In 1944, 315 acres of the Perkerson estate were sold for subdivision purposes, some ten years after the death of Lizzie Perkerson Butler, who was the last family member to live in the old house. (This old family home had survived even General Sherman’s burning of Atlanta, because the family refused to leave the house, due to the fact that Matilda Perkerson Gilbert was at that time too sick to be moved.) The part of the estate sold off in 1944 included the 50 acres that now make up Perkerson Park, which park was donated by the Perkerson Family to the City of Atlanta. Perkerson Park is located at 770 Deckner Avenue SW. The park was created circa 1952 by the City of Atlanta and is a contributing property to the city. It is the largest green space and only public park in the Capitol View Historic District. It covers approximately 50 acres in the southwest portion of the district and serves as a community public space. The recreation building therein is used for multiple purposes, such as continuing education, neighborhood meetings, and also as the local polling facility. The park has a sculpture which was created circa 1985 by Toby Martin, and is entitled "My Spirit is Changing." (This history of Perkerson Park was taken directly from the Historical Designation Study completed by a Georgia State University team in 2011)[3]

Amenities[edit]

Perkerson Park Splash Pad

Perkerson Park is both an active and a passive park. Amenities include:

However, it also has open fields, a sizeable creek, and large wooded areas. This area of the park is a good area to relax and escape from the activity of the rest of the park.[1]

Splashpad[edit]

Perkerson Park Splashpad

In May 2012, the splash pad opened in Perkerson Park. Thanks to joint efforts from Councilmember Joyce Sheperd, the Department of Parks, Recreation, and Cultural Affairs, and the Atlanta BeltLine, neighborhood children now have a fun place to cool off on hot summer days. The splashpad is open daily, 10 a.m. until 8 p.m., from May 1 through October 1.[4]

Disc Golf Course[edit]

Perkerson Disc Golf Hole #6 - Basket to Tee

Perkerson Park is the site of the only permanent public disc golf course in the city of Atlanta. Perkerson is a championship caliber course and one of metro Atlanta's most scenic, most challenging, and longest length courses with several par 4's and a par 5.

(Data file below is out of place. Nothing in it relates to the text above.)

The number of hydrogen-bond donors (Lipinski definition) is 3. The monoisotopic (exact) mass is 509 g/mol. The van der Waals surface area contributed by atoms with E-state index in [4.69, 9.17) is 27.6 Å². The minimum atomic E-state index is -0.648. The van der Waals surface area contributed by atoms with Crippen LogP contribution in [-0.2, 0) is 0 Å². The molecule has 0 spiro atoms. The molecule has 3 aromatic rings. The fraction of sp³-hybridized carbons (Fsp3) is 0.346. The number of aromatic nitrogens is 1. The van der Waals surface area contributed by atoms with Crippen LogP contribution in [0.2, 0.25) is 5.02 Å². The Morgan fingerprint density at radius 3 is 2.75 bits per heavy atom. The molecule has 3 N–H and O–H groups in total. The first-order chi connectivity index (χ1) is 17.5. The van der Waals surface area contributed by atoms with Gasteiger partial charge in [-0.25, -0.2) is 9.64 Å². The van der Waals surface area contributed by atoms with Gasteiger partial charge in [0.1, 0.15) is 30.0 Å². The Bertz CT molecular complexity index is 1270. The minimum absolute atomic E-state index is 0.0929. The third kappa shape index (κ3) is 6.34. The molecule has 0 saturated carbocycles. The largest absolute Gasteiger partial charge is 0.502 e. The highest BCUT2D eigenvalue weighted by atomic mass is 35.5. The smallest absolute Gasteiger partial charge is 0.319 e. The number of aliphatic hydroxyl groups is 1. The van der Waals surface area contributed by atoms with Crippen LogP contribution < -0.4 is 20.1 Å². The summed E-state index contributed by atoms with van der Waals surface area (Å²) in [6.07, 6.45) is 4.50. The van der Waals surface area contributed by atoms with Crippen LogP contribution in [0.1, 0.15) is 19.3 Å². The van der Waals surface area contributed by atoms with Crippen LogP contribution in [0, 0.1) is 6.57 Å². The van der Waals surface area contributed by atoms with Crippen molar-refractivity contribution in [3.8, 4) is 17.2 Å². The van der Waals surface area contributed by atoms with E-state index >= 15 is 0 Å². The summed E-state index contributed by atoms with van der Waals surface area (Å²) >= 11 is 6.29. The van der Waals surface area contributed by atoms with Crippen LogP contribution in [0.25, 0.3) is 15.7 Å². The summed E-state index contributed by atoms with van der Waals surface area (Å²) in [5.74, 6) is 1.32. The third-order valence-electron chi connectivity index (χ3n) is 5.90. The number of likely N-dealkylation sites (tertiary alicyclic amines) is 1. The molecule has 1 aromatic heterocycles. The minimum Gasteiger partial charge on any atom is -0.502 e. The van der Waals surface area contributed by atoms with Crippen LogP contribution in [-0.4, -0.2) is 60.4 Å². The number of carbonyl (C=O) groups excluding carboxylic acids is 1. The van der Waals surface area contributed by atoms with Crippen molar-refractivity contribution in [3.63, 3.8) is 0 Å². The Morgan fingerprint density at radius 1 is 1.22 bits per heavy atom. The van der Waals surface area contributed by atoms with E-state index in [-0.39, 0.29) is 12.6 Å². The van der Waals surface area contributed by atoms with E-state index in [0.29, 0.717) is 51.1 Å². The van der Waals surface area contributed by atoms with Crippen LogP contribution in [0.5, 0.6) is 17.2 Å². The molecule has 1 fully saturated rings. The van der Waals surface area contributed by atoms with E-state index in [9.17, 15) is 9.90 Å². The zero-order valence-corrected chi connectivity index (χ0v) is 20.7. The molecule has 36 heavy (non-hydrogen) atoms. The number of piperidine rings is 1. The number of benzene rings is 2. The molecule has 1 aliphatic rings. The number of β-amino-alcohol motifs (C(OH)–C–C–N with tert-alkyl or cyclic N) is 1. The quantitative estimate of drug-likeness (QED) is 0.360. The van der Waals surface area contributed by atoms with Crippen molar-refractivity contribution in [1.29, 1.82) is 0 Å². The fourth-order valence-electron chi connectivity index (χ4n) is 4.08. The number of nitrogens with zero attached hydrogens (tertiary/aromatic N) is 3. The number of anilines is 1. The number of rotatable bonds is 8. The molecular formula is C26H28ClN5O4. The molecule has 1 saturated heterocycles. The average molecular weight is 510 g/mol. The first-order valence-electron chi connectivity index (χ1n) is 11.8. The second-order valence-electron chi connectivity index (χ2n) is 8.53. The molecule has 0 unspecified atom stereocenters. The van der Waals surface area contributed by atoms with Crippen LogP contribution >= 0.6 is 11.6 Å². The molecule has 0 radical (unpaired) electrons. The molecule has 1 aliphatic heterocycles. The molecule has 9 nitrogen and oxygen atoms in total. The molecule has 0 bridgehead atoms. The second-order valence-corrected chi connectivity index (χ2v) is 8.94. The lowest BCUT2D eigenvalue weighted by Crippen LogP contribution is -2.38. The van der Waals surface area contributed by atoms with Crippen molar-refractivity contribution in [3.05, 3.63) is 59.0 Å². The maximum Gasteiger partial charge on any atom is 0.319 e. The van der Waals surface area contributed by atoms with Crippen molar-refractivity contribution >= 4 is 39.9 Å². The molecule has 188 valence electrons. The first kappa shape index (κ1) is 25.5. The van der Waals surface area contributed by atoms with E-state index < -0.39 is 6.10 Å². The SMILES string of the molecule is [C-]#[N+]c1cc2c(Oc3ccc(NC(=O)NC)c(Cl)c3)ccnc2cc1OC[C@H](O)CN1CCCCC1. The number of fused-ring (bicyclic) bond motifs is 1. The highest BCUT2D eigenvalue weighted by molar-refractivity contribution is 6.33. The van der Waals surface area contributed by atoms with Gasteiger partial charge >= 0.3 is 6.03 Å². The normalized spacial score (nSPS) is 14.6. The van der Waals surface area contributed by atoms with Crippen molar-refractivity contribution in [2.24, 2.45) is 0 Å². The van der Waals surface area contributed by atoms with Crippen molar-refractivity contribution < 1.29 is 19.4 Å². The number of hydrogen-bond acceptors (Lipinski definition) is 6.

Plays through a mature hardwood forest and along a rock-lined stream with hilly terrain. Dual teepads on all but one hole. Every teepad has its own sign. The short pads (red) cater to rec and intermediate skill level and the long pads (black) cater to advanced skill level.

  • Holes: 18
  • Target Type: Gateway Titan
  • Tee Type: Rubber
  • Landscape: Moderately Hilly & Moderately Wooded
  • Foliage: Average
  • Course Length: 5,284 ft - 6,867 ft
  • Course Designer: John Ritger
  • Hole Length: Under 300 ft: 5 | 300 – 400 ft: 10 | Over 400 ft: 3

[5]

Future Expansion[edit]

The Perkerson Park Master Plan identifies three vacant parcels well suited for park expansion. The parcels are just south of the existing park boundary, and would extend the park to Casplan Street near the intersection of Metropolitan Parkway. The total park expansion area is roughly 10.5 acres. In addition, future park renovations and improvements are in the works to Restore the Park Stream, Add Street Parking, Ball Field and Tennis Court Improvements, Playground Expansion, Add New Pedestrian Gateways, Add Pedestrian Pathways, Constructing an Event Lawn with dedicated stage, etc.[6]

Gallery[edit]

Coordinates: 33°42′51″N 84°24′47″W / 33.714249°N 84.412933°W / 33.714249; -84.412933

References[edit]

  1. ^ a b "City of Atlanta, GA : List of Parks, alphabetical". 
  2. ^ Perkerson, Medora Field (1 January 1944). "A CIVIL WAR LETTER ON THE CAPTURE OF ATLANTA". The Georgia Historical Quarterly. 28 (4): 251–269. JSTOR 40576955. doi:10.2307/40576955 (inactive 2017-01-27). 
  3. ^ http://capitolview.org/resources/perkerson-park/
  4. ^ "Perkerson Park -". 
  5. ^ "Perkerson Disc Golf". 
  6. ^ http://beltlineorg.wpengine.netdna-cdn.com/wp-content/uploads/2012/10/Perkerson-Park-Master-Plan-Document-WEB-FINAL.pdf